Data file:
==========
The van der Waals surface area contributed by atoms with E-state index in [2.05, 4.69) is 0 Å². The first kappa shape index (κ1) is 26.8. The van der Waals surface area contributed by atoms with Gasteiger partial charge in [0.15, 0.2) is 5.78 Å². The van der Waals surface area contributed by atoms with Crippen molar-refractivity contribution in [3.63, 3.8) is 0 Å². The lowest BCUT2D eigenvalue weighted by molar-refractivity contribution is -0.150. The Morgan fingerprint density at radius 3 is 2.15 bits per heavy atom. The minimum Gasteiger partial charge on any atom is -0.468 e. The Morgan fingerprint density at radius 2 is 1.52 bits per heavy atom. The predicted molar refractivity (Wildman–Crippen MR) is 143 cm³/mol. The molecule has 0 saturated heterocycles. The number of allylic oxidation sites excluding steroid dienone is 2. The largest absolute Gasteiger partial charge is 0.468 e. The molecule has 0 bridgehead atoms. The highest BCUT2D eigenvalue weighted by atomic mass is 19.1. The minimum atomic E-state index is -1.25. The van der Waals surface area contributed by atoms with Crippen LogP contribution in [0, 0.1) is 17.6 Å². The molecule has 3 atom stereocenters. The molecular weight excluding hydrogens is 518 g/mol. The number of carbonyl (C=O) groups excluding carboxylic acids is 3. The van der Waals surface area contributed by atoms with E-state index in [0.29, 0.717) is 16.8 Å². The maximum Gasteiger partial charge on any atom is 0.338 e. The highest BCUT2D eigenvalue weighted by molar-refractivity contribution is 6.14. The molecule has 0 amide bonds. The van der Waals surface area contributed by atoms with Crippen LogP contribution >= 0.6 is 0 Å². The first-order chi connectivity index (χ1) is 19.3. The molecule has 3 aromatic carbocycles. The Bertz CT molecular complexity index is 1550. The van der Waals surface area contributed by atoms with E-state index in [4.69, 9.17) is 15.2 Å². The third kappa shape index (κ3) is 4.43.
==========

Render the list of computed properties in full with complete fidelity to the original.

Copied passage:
The van der Waals surface area contributed by atoms with E-state index in [2.05, 4.69) is 0 Å². The first kappa shape index (κ1) is 26.8. The van der Waals surface area contributed by atoms with Gasteiger partial charge in [0.15, 0.2) is 5.78 Å². The van der Waals surface area contributed by atoms with Crippen molar-refractivity contribution in [3.63, 3.8) is 0 Å². The lowest BCUT2D eigenvalue weighted by molar-refractivity contribution is -0.150. The Morgan fingerprint density at radius 3 is 2.15 bits per heavy atom. The minimum Gasteiger partial charge on any atom is -0.468 e. The Morgan fingerprint density at radius 2 is 1.52 bits per heavy atom. The predicted molar refractivity (Wildman–Crippen MR) is 143 cm³/mol. The molecule has 0 saturated heterocycles. The number of allylic oxidation sites excluding steroid dienone is 2. The largest absolute Gasteiger partial charge is 0.468 e. The molecule has 0 bridgehead atoms. The highest BCUT2D eigenvalue weighted by atomic mass is 19.1. The minimum atomic E-state index is -1.25. The van der Waals surface area contributed by atoms with Crippen LogP contribution in [0, 0.1) is 17.6 Å². The molecule has 3 atom stereocenters. The molecular weight excluding hydrogens is 518 g/mol. The number of carbonyl (C=O) groups excluding carboxylic acids is 3. The van der Waals surface area contributed by atoms with E-state index in [0.29, 0.717) is 16.8 Å². The maximum Gasteiger partial charge on any atom is 0.338 e. The highest BCUT2D eigenvalue weighted by molar-refractivity contribution is 6.14. The molecule has 0 amide bonds. The van der Waals surface area contributed by atoms with Crippen LogP contribution >= 0.6 is 0 Å². The first-order chi connectivity index (χ1) is 19.3. The molecule has 3 aromatic carbocycles. The Bertz CT molecular complexity index is 1550. The van der Waals surface area contributed by atoms with E-state index in [4.69, 9.17) is 15.2 Å². The third kappa shape index (κ3) is 4.43.